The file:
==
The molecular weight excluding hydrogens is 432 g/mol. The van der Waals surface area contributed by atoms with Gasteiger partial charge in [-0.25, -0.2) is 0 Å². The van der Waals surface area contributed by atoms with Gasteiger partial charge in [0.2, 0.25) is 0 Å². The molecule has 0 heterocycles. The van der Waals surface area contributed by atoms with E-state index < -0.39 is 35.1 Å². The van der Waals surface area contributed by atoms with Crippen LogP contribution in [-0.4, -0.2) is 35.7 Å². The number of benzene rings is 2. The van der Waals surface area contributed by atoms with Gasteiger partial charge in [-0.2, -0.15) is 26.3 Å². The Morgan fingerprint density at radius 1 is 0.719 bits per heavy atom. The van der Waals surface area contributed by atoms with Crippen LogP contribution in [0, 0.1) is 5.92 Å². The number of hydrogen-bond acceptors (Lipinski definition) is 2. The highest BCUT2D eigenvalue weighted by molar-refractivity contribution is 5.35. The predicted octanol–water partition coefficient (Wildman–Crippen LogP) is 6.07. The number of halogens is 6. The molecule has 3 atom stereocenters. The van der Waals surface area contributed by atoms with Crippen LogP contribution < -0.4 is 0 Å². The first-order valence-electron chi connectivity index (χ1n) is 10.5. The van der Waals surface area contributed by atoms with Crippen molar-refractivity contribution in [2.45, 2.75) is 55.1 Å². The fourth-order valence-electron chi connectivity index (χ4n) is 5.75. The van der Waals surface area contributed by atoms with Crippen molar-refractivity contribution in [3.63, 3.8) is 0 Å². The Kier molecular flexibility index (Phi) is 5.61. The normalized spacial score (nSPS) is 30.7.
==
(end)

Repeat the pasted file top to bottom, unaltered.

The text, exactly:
The molecular weight excluding hydrogens is 432 g/mol. The van der Waals surface area contributed by atoms with Gasteiger partial charge in [-0.25, -0.2) is 0 Å². The van der Waals surface area contributed by atoms with Gasteiger partial charge in [0.2, 0.25) is 0 Å². The molecule has 0 heterocycles. The van der Waals surface area contributed by atoms with E-state index < -0.39 is 35.1 Å². The van der Waals surface area contributed by atoms with Crippen LogP contribution in [-0.4, -0.2) is 35.7 Å². The number of benzene rings is 2. The van der Waals surface area contributed by atoms with Gasteiger partial charge in [-0.2, -0.15) is 26.3 Å². The Morgan fingerprint density at radius 1 is 0.719 bits per heavy atom. The van der Waals surface area contributed by atoms with Crippen LogP contribution in [0, 0.1) is 5.92 Å². The number of hydrogen-bond acceptors (Lipinski definition) is 2. The highest BCUT2D eigenvalue weighted by molar-refractivity contribution is 5.35. The predicted octanol–water partition coefficient (Wildman–Crippen LogP) is 6.07. The number of halogens is 6. The molecule has 3 atom stereocenters. The van der Waals surface area contributed by atoms with Crippen LogP contribution < -0.4 is 0 Å². The first-order valence-electron chi connectivity index (χ1n) is 10.5. The van der Waals surface area contributed by atoms with Crippen molar-refractivity contribution in [2.45, 2.75) is 55.1 Å². The fourth-order valence-electron chi connectivity index (χ4n) is 5.75. The van der Waals surface area contributed by atoms with Crippen molar-refractivity contribution in [3.63, 3.8) is 0 Å². The Kier molecular flexibility index (Phi) is 5.61. The normalized spacial score (nSPS) is 30.7.